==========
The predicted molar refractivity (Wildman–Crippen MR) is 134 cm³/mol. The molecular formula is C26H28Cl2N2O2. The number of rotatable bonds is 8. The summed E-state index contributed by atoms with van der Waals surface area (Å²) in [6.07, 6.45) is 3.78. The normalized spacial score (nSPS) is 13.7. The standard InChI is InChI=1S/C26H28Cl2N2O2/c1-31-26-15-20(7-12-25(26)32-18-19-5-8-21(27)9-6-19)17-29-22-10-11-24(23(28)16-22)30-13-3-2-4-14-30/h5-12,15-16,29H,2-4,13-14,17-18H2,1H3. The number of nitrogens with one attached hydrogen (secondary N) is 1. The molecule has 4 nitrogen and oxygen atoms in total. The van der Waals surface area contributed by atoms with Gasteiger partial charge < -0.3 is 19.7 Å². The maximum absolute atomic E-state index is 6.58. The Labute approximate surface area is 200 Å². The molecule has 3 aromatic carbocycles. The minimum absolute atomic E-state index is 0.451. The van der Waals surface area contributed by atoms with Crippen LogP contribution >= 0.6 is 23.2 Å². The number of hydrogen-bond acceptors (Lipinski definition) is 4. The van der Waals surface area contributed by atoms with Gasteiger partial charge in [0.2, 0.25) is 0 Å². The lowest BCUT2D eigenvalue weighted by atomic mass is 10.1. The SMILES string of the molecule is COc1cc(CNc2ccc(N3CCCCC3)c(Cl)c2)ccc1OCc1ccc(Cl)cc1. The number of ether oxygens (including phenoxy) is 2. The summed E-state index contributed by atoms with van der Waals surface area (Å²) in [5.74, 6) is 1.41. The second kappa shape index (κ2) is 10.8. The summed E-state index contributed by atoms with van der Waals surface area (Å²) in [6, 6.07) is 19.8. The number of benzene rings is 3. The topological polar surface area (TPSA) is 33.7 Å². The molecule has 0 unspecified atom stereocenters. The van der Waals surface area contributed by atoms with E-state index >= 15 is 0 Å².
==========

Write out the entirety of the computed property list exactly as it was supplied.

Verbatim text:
The predicted molar refractivity (Wildman–Crippen MR) is 134 cm³/mol. The molecular formula is C26H28Cl2N2O2. The number of rotatable bonds is 8. The summed E-state index contributed by atoms with van der Waals surface area (Å²) in [6.07, 6.45) is 3.78. The normalized spacial score (nSPS) is 13.7. The standard InChI is InChI=1S/C26H28Cl2N2O2/c1-31-26-15-20(7-12-25(26)32-18-19-5-8-21(27)9-6-19)17-29-22-10-11-24(23(28)16-22)30-13-3-2-4-14-30/h5-12,15-16,29H,2-4,13-14,17-18H2,1H3. The number of nitrogens with one attached hydrogen (secondary N) is 1. The molecule has 4 nitrogen and oxygen atoms in total. The van der Waals surface area contributed by atoms with Gasteiger partial charge < -0.3 is 19.7 Å². The maximum absolute atomic E-state index is 6.58. The Labute approximate surface area is 200 Å². The molecule has 3 aromatic carbocycles. The minimum absolute atomic E-state index is 0.451. The van der Waals surface area contributed by atoms with Crippen LogP contribution >= 0.6 is 23.2 Å². The number of hydrogen-bond acceptors (Lipinski definition) is 4. The van der Waals surface area contributed by atoms with Gasteiger partial charge in [0.2, 0.25) is 0 Å². The lowest BCUT2D eigenvalue weighted by atomic mass is 10.1. The SMILES string of the molecule is COc1cc(CNc2ccc(N3CCCCC3)c(Cl)c2)ccc1OCc1ccc(Cl)cc1. The number of ether oxygens (including phenoxy) is 2. The summed E-state index contributed by atoms with van der Waals surface area (Å²) in [5.74, 6) is 1.41. The second kappa shape index (κ2) is 10.8. The summed E-state index contributed by atoms with van der Waals surface area (Å²) in [6, 6.07) is 19.8. The number of benzene rings is 3. The topological polar surface area (TPSA) is 33.7 Å². The molecule has 0 unspecified atom stereocenters. The van der Waals surface area contributed by atoms with E-state index >= 15 is 0 Å².